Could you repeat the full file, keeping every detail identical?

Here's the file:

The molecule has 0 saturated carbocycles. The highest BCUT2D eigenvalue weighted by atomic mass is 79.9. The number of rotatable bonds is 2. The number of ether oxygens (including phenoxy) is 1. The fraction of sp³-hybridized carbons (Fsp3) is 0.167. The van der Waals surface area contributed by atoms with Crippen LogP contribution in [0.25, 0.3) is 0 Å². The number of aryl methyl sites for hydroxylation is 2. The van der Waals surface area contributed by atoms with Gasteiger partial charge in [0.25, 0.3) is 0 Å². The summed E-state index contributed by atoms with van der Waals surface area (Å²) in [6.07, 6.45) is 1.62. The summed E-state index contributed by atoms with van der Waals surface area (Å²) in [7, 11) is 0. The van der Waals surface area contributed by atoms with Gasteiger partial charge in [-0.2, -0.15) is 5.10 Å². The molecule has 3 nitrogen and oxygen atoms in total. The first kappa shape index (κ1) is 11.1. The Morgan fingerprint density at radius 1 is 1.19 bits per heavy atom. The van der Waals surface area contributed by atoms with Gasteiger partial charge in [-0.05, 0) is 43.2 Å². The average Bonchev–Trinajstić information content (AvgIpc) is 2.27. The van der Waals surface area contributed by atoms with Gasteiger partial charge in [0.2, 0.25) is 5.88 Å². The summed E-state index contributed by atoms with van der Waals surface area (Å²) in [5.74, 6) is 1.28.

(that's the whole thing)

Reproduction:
The molecule has 0 saturated carbocycles. The highest BCUT2D eigenvalue weighted by atomic mass is 79.9. The number of rotatable bonds is 2. The number of ether oxygens (including phenoxy) is 1. The fraction of sp³-hybridized carbons (Fsp3) is 0.167. The van der Waals surface area contributed by atoms with Crippen LogP contribution in [0.25, 0.3) is 0 Å². The number of aryl methyl sites for hydroxylation is 2. The van der Waals surface area contributed by atoms with Gasteiger partial charge in [0.25, 0.3) is 0 Å². The summed E-state index contributed by atoms with van der Waals surface area (Å²) in [6.07, 6.45) is 1.62. The summed E-state index contributed by atoms with van der Waals surface area (Å²) in [7, 11) is 0. The van der Waals surface area contributed by atoms with Gasteiger partial charge in [-0.2, -0.15) is 5.10 Å². The molecule has 3 nitrogen and oxygen atoms in total. The first kappa shape index (κ1) is 11.1. The Morgan fingerprint density at radius 1 is 1.19 bits per heavy atom. The van der Waals surface area contributed by atoms with Gasteiger partial charge in [-0.05, 0) is 43.2 Å². The average Bonchev–Trinajstić information content (AvgIpc) is 2.27. The van der Waals surface area contributed by atoms with Gasteiger partial charge in [0.2, 0.25) is 5.88 Å². The summed E-state index contributed by atoms with van der Waals surface area (Å²) in [5.74, 6) is 1.28.